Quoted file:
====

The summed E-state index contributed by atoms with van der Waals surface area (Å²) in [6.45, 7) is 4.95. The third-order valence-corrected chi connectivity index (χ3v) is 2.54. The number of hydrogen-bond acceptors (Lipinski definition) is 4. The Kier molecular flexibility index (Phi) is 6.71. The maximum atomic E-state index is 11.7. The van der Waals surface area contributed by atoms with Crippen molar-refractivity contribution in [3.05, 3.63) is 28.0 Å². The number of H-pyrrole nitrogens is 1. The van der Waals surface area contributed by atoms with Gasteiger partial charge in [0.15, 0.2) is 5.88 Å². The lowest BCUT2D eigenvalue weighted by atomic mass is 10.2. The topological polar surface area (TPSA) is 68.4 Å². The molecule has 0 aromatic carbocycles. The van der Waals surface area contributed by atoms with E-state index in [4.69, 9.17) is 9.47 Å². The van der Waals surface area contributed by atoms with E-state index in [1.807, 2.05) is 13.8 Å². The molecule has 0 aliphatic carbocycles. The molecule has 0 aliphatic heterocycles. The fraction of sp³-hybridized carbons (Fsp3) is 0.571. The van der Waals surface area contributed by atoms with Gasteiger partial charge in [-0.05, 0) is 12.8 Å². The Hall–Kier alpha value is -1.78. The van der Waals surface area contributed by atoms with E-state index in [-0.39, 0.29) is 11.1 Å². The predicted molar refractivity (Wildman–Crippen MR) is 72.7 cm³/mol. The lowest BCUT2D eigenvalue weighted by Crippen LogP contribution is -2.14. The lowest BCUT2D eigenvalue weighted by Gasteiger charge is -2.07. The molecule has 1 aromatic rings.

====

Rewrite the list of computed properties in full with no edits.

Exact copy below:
The summed E-state index contributed by atoms with van der Waals surface area (Å²) in [6.45, 7) is 4.95. The third-order valence-corrected chi connectivity index (χ3v) is 2.54. The number of hydrogen-bond acceptors (Lipinski definition) is 4. The Kier molecular flexibility index (Phi) is 6.71. The maximum atomic E-state index is 11.7. The van der Waals surface area contributed by atoms with Crippen molar-refractivity contribution in [3.05, 3.63) is 28.0 Å². The number of H-pyrrole nitrogens is 1. The van der Waals surface area contributed by atoms with Gasteiger partial charge in [0.15, 0.2) is 5.88 Å². The lowest BCUT2D eigenvalue weighted by atomic mass is 10.2. The topological polar surface area (TPSA) is 68.4 Å². The molecule has 0 aromatic carbocycles. The van der Waals surface area contributed by atoms with E-state index in [4.69, 9.17) is 9.47 Å². The van der Waals surface area contributed by atoms with E-state index in [1.807, 2.05) is 13.8 Å². The molecule has 0 aliphatic carbocycles. The molecule has 0 aliphatic heterocycles. The fraction of sp³-hybridized carbons (Fsp3) is 0.571. The van der Waals surface area contributed by atoms with Gasteiger partial charge in [-0.05, 0) is 12.8 Å². The Hall–Kier alpha value is -1.78. The van der Waals surface area contributed by atoms with E-state index in [-0.39, 0.29) is 11.1 Å². The predicted molar refractivity (Wildman–Crippen MR) is 72.7 cm³/mol. The lowest BCUT2D eigenvalue weighted by Crippen LogP contribution is -2.14. The lowest BCUT2D eigenvalue weighted by Gasteiger charge is -2.07. The molecule has 1 aromatic rings.